Methods for Figuring Net Earnings

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Methods for Figuring Net Earnings

There are three ways to figure your net earnings from self-employment.

  1. The regular method.

  2. The farm optional method.

  3. The nonfarm optional method.

You must use the regular method unless you are eligible to use one or both of the optional methods. See Figure 12-1 , shown later.

Figure 12-1. Can I Use the Optional Methods?

Figure 12-1. Can I Use the Optional Methods?
Please click here for the text description of the image.

Figure 12–1. Can I Use the Optional Methods?

Why use an optional method? You may want to use the optional methods (discussed later) when you have a loss or a small net profit and any one of the following applies.
  • You want to receive credit for social security benefit coverage.

  • You incurred child or dependent care expenses for which you could claim a credit. (An optional method may increase your earned income, which could increase your credit.)

  • You are entitled to the earned income credit. (An optional method may increase your earned income, which could increase your credit.)

  • You are entitled to the additional child tax credit. (An optional method may increase your earned income, which could increase your credit.)

Effects of using an optional method. Using an optional method could increase your SE tax. Paying more SE tax may result in you getting higher social security disability or retirement benefits.

If you use either or both optional methods, you must figure and pay the SE tax due under these methods even if you would have had a smaller SE tax or no SE tax using the regular method.

The optional methods may be used only to figure your SE tax. To figure your income tax, include your actual self-employment earnings in gross income, regardless of which method you use to determine SE tax.

Regular Method

Multiply your total self-employment earnings by 92.35% (.9235) to get your net earnings under the regular method. See Short Schedule SE, line 4, or Long Schedule SE, line 4a.

Net earnings figured using the regular method are also called “actual net earnings.

Farm Optional Method

Use the farm optional method only for self-employment earnings from a farming business. You can use this method if you meet either of the following tests.

  1. Your gross farm income is $6,840 or less.

  2. Your net farm profits are less than $4,894.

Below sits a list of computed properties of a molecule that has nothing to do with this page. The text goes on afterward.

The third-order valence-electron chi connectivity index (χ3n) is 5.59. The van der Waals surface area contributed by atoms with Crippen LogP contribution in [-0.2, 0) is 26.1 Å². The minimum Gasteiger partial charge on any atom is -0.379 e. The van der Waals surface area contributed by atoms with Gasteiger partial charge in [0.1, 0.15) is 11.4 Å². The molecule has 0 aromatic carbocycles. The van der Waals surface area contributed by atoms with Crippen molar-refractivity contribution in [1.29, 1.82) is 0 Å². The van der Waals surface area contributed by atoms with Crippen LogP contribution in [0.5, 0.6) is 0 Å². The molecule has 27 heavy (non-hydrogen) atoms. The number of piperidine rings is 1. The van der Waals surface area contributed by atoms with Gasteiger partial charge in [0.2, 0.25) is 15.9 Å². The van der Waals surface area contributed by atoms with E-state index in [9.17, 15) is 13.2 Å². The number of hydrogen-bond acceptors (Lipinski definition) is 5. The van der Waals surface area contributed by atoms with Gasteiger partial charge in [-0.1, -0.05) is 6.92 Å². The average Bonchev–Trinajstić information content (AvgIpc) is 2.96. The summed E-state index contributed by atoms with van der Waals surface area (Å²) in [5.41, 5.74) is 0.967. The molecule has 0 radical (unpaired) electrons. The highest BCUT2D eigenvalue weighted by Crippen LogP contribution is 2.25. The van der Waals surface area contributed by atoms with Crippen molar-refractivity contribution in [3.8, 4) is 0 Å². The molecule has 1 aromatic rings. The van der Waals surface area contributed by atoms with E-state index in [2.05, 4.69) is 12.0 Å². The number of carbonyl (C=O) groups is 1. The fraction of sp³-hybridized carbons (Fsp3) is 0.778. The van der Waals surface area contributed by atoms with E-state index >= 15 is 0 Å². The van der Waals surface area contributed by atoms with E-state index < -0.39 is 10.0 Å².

Gross farm income. Your gross farm income is the total of the amounts from:
  • Schedule F (Form 1040), line 9, and

  • Schedule K-1 (Form 1065), box 14, code B (from farm partnerships).

Net farm profits. Net farm profits generally are the total of the amounts from:
  • Schedule F (Form 1040), line 34, and

  • Schedule K-1 (Form 1065), box 14, code A (from farm partnerships).

However, you may need to adjust the amount reported on Schedule K-1 if you are a general partner or if it is a loss. For more information, see Partnership income or loss , earlier.

Figuring farm net earnings. If you meet either of the two tests explained above, use Table 12-1. Figuring Farm Net Earnings , to figure your net earnings from self-employment under the farm optional method.

Table 12-1.Figuring Farm Net Earnings

IF your gross farm income
is...
THEN your net earnings are equal to...
$6,840 or less Two-thirds of your gross farm income.
More than $6,840 $4,520

Optional method can reduce or eliminate SE tax. If your gross farm income is $6,840 or less and your farm net earnings figured under the farm optional method are less than your actual net earnings, you can use the farm optional method to reduce or eliminate your SE tax. Your actual net earnings are your net earnings figured using the regular method, explained earlier.

Example.

Your gross farm income is $540 and your net farm profit is $460. Consequently, your net earnings figured under the farm optional method are $360 (2/3 of $540) and your actual net earnings are $425 (92.35% of $460). You owe no SE tax if you use the optional method because your net earnings under the farm optional method are less than $400.

Nonfarm Optional Method

This is an optional method available for determining net earnings from nonfarm self-employment, much like the farm optional method.

If you are also engaged in a nonfarm business, you may be able to use this method to figure your nonfarm net earnings. You can use this method even if you do not use the farm optional method for determining your farm net earnings and even if you have a net loss from your nonfarm business. For more information about the nonfarm optional method, see Publication 334.

You cannot combine farm and nonfarm self-employment earnings to figure your net earnings under either of the optional methods.

Using Both Optional Methods

If you use both optional methods, you must add the net earnings figured under each method to arrive at your total net earnings from self-employment. You can report less than your total actual farm and nonfarm net earnings but not less than actual nonfarm net earnings. If you use both optional methods, you can report no more than $4,520 as your combined net earnings from self-employment.